Fundraising dinners are nothing new, and chefs who care about the way things taste have always leaned toward fresh ingredients from local growers. But put them together, add a dash of civil disobedience, and you get something entirely its own - a local underground dining movement that's not only tasty, but feels good, too.
"Part of [the attraction] is the idea that we can work together to do something," said University of Michigan graduate student Brad Wicklund, who along with girlfriend Riva Jewell-Vitale, launched Soup Stock
– a volunteer-run soup lunch that raises money for micro-loans to support creative projects.
"Also, its just sort of more like a party. It's a great reason to get together with friends and their friends. In some ways it feels like it breaks down barriers to conversation and exchange," says Wicklund. "If you go out to dinner in a restaurant you're not likely to strike up a conversation the length of your meal with the person sitting (at the table) next to you. At these events there's a high likelihood that you're going to walk away having had a conversation with someone you've never met before."
In December 2007 Jeff McCabe and Lisa Gottlieb hosted a fundraiser dinner for Growing Hope in their Ann Arbor home. A trio of local chefs put together a lovely meal for 25 lucky people who ponied up $125 a plate.
"It was a really big success," Gottlieb explains. "We had a silent auction and a beautiful, high-end dinner and we raised $5,000 for Growing Hope
. It was fun and elegant, but Jeff and I both felt like if someone else had done this, we wouldn't have been able to afford to go. [The price] limited who could come out."
Still determined to use their home and their kitchen to support the local food movement, McCabe and Gottlieb put together another fundraiser about a year later. "Diner for a Day" helped support the work of filmmaker Chris Bedford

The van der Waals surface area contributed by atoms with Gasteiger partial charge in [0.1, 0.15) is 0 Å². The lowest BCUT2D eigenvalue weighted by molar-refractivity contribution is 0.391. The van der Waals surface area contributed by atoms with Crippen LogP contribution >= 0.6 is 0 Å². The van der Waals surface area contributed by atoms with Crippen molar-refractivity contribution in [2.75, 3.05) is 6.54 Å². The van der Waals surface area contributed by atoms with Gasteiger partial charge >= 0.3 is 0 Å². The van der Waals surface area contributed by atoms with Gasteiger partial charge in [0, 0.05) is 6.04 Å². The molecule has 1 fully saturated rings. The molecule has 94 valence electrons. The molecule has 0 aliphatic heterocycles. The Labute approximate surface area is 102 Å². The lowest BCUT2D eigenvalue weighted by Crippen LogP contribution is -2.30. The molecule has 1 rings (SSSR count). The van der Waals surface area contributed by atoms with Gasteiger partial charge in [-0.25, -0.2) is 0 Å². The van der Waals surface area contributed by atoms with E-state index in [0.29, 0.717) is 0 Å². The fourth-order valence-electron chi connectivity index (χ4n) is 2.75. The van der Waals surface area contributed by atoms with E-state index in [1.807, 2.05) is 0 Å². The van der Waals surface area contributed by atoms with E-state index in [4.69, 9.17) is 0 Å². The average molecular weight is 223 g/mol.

, and this time about 160 people chipped in 10 bucks apiece for a hearty breakfast made with ingredients from local farms, enjoyed in the relaxed comfort of friends.
It was so much fun that, when McCabe turned 50 the following Friday, he decided to celebrate with another breakfast (and use up the Diner leftovers.) Friends volunteered to work the kitchen, and they called it Selma Cafe in honor of their Old West Side neighborhood's Soule, Eberwhite, Liberty, Madison Affiliation.
One thing led to another, and a network of friends and friends-of-friends has evolved into a burgeoning underground dining scene. It's staffed by volunteers, stocked with local food, and raising money to build hoophouses, help people in need , fund creative endeavors, and support entrepreneurs.
Word of Selma Cafe spread fast through Ann Arbor's many intersecting social circles, eventually spreading – via an anonymous letter of complaint - to the Washtenaw County Environmental Health Division. The letter-writer contended that McCabe and Gottlieb were running an unlicensed restaurant.
Interested in staying on the right side of the law, Gottlieb and McCabe changed the name of the gathering to Friday Mornings @SELMA
and began working with the county to find a legal way to carry on.
"I'm really proud to say we had a really creative and effective conversation and we worked out a plan," Gottlieb says. "We're under the fundraising arm of Slow Food Huron Valley
, and (the county) sent us a letter saying as much. They really embraced it. I'm excited for us, but I'm also excited for anyone else who wants to do something like this."
Within a couple of months, someone else was.
In Chelsea, Jane Pacheco and Janice Ortbring pitched the the idea to a community of people involved in the local food movement. Ortbring and her husband, Todd, agreed to host a SELMA-like "breakfast salon" to benefit the Chelsea Community Kitchen, an incubator for food-based businesses. Yellow Door